Ngarrindjeri ancestral remains handed back in London

A delegation of Indigenous Australians has met with officials at the British Museum, negotiating the future return of old artefacts stripped from native lands.

They are trying to set up a deal where they take the old artefacts back "home to country", and make replicas using traditional methods for the museum to use in their place.

Delegation member Major Sumner, from the Ngarrindjeri community, said the conversation at the museum had gone well.

"Some museums are not Aboriginal-friendly," Mr Sumner said.

"We want to start up a conversation, build up a relationship that's good for both sides.

"But our main reason for being in London is to get our old people's remains and take them home."

A handover ceremony for the ancestral remains of 13 Aboriginal Australians took place at Australia House in London on Friday.

The remains came from the collections of Royal Pavilion and Museums Brighton, University of Birmingham, Birmingham Museum and Art Gallery and the University of Cambridge.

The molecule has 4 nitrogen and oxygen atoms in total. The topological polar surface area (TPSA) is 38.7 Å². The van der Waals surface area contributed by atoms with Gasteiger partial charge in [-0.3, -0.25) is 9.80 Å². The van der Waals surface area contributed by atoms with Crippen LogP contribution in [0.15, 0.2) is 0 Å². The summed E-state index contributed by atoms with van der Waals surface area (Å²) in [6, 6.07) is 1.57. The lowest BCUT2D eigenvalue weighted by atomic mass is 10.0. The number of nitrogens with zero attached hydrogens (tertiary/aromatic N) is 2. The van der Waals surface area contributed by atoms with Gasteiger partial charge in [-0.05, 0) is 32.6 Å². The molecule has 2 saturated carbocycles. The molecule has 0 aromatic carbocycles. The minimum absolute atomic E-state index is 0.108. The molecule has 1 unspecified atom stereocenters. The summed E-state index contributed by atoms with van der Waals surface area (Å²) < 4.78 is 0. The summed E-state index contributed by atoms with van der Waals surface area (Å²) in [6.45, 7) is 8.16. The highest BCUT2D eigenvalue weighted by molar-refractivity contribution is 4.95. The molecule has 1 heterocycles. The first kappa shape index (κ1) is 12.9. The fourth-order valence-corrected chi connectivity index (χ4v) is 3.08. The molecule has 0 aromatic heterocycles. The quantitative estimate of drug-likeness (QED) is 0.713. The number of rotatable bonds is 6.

One such piece was an old skull turned into a drinking vessel.

"That's part of our practice, we have the skulls of important people and drink the water so that their knowledge and wisdom will go into us," Mr Sumner said.

"Now they're classed as 'modified objects' in museums.

“Tomorrow the one from Brighton is being handed over.

“Then we'll take it back home."

The Ngarrindjeri have to create new ceremonies for reburial of such objects – smoking ceremonies, songs, dances and the summoning of ancestors' spirits.

"We have an obligation to our peoples who are held over here," said Grant Rigney, also from the Ngarrindjeri.

"There are spiritual values to these materials.

“We have an obligation to get these home, to rebury in country.

"They were dug up and carted to museums all over the world.

“We have to put them back to rest in country so their spirit can be at rest and can move on into the next world."

In the long term the delegation wants to set up a system that will work without them and survive them, so the repatriation of thousands of objects can continue.

The Australian government provides some support, through its Indigenous Repatriation Program which helps with research, identification of remains and travel for community representatives.

But the delegation said they needed more support from state governments, to pay for the time and work needed for repatriation and reburial.

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